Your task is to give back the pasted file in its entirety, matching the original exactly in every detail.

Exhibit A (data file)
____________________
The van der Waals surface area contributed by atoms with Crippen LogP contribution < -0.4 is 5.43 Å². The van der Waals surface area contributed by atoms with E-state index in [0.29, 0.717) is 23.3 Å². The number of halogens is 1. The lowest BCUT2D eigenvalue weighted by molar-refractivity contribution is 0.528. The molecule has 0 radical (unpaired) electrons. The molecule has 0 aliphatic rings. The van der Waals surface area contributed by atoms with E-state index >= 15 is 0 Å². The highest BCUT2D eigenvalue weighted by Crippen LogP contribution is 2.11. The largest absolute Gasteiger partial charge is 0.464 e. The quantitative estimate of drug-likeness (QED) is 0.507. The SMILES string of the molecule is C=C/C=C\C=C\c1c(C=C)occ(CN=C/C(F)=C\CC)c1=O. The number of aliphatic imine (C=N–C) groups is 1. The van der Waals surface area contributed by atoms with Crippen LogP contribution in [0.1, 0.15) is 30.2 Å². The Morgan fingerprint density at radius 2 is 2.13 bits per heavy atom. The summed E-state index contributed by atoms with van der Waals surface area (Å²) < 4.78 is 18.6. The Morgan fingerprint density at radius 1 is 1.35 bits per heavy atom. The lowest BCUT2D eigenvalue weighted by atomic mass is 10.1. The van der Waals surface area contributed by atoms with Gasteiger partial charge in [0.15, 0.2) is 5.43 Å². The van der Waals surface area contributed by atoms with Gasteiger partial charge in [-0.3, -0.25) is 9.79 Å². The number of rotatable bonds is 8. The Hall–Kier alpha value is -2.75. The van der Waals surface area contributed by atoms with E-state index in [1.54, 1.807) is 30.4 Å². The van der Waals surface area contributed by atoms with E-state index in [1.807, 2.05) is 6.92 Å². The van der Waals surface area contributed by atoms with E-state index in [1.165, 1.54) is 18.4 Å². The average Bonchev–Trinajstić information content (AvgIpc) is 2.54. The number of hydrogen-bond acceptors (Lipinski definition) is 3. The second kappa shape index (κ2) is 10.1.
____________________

The van der Waals surface area contributed by atoms with Crippen LogP contribution < -0.4 is 5.43 Å². The van der Waals surface area contributed by atoms with E-state index in [0.29, 0.717) is 23.3 Å². The number of halogens is 1. The lowest BCUT2D eigenvalue weighted by molar-refractivity contribution is 0.528. The molecule has 0 radical (unpaired) electrons. The molecule has 0 aliphatic rings. The van der Waals surface area contributed by atoms with E-state index >= 15 is 0 Å². The highest BCUT2D eigenvalue weighted by Crippen LogP contribution is 2.11. The largest absolute Gasteiger partial charge is 0.464 e. The quantitative estimate of drug-likeness (QED) is 0.507. The SMILES string of the molecule is C=C/C=C\C=C\c1c(C=C)occ(CN=C/C(F)=C\CC)c1=O. The number of aliphatic imine (C=N–C) groups is 1. The van der Waals surface area contributed by atoms with Crippen LogP contribution in [0.1, 0.15) is 30.2 Å². The Morgan fingerprint density at radius 2 is 2.13 bits per heavy atom. The summed E-state index contributed by atoms with van der Waals surface area (Å²) < 4.78 is 18.6. The Morgan fingerprint density at radius 1 is 1.35 bits per heavy atom. The lowest BCUT2D eigenvalue weighted by atomic mass is 10.1. The van der Waals surface area contributed by atoms with Gasteiger partial charge in [0.15, 0.2) is 5.43 Å². The van der Waals surface area contributed by atoms with Gasteiger partial charge in [-0.3, -0.25) is 9.79 Å². The number of rotatable bonds is 8. The Hall–Kier alpha value is -2.75. The van der Waals surface area contributed by atoms with E-state index in [1.54, 1.807) is 30.4 Å². The van der Waals surface area contributed by atoms with E-state index in [1.807, 2.05) is 6.92 Å². The van der Waals surface area contributed by atoms with E-state index in [1.165, 1.54) is 18.4 Å². The average Bonchev–Trinajstić information content (AvgIpc) is 2.54. The number of hydrogen-bond acceptors (Lipinski definition) is 3. The second kappa shape index (κ2) is 10.1.